By Paul Demko
The court-mandated Sex Offender Civil Commitment Advisory Task Force held its initial meeting on Thursday morning at the State Office Building. Former Chief Justice Eric Magnuson is chairing the 20-member panel, which resulted from a federal class-action lawsuit challenging the terms of confinement for more more than 650 individuals indefinitely committed to the Minnesota Sex Offender Program.
The task force is charged with submitting its initial findings by December 3. Specifically a court order directed it to come up with recommendations for “less restrictive alternatives” to civil commitment.
Magnuson pointed out that the deadline is rapidly approaching and that it may be necessary to ask the court for additional time. “If there is change on the horizon, the court might not feel compelled to act,” Magnuson said, of the threat of further judicial intervention. “We’re going to do something. We’re going to come up with some recommendations.”
Minnesota has the highest level of civilly committed sex offenders in the country. Only one individual has been provisionally discharged in roughly two decades. Last week PIM published an in-depth article about the fact that 52 of those individuals have no adult criminal convictions. They were referred for civil commitment after aging out of the juvenile justice system.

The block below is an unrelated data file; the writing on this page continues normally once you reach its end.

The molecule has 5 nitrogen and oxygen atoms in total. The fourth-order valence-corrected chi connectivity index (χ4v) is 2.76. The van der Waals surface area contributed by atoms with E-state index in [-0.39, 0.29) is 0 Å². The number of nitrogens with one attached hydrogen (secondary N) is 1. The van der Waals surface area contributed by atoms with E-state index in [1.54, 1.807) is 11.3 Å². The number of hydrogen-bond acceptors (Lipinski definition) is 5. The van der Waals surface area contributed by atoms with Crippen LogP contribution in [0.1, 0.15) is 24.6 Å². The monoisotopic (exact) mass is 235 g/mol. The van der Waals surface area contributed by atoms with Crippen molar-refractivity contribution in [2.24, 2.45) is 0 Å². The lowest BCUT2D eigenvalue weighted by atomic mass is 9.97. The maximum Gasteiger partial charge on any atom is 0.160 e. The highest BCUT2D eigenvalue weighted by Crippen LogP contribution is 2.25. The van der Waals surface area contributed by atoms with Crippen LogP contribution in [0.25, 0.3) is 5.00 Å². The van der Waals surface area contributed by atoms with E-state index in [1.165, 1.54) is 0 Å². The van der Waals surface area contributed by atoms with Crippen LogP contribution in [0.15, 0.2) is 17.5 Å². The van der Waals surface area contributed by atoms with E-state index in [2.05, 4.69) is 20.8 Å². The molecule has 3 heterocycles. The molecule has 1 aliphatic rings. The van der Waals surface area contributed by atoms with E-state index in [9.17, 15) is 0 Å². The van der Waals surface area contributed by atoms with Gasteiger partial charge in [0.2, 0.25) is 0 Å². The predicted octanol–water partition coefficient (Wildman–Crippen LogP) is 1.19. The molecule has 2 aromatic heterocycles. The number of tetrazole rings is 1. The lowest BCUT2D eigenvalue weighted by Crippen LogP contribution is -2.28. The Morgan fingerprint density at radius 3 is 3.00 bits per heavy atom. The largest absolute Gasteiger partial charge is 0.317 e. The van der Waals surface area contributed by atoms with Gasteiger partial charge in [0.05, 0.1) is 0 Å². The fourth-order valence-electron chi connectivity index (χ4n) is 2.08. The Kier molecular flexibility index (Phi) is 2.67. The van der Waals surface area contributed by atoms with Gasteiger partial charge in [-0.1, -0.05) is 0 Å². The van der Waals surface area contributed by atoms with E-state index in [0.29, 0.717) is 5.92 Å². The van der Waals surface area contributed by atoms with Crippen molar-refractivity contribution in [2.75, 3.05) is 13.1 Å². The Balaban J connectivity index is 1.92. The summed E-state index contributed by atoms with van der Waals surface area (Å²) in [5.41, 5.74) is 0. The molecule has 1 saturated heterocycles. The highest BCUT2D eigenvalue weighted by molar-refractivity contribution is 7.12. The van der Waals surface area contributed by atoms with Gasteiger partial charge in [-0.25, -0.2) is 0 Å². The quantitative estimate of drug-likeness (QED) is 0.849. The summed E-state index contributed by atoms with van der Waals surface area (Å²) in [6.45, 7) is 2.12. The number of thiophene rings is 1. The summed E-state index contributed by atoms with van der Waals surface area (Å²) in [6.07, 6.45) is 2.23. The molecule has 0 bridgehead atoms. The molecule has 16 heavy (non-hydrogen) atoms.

- Like we've said before, civil commitment is just prison outside of prison, another place to put them and forget about them, and this state is proving that.
DFL state Rep. Tina Liebling, of Rochester, one of four legislators on the panel, underscored the need for changes in the MSOP. “The reason we’re all here is because a federal judge is holding a stick over us,” Liebling said. “I think the public really needs to understand that.”
- I don't think it's the judge who is "holding the stick" but the Constitution, which he is just obeying, from what I understand.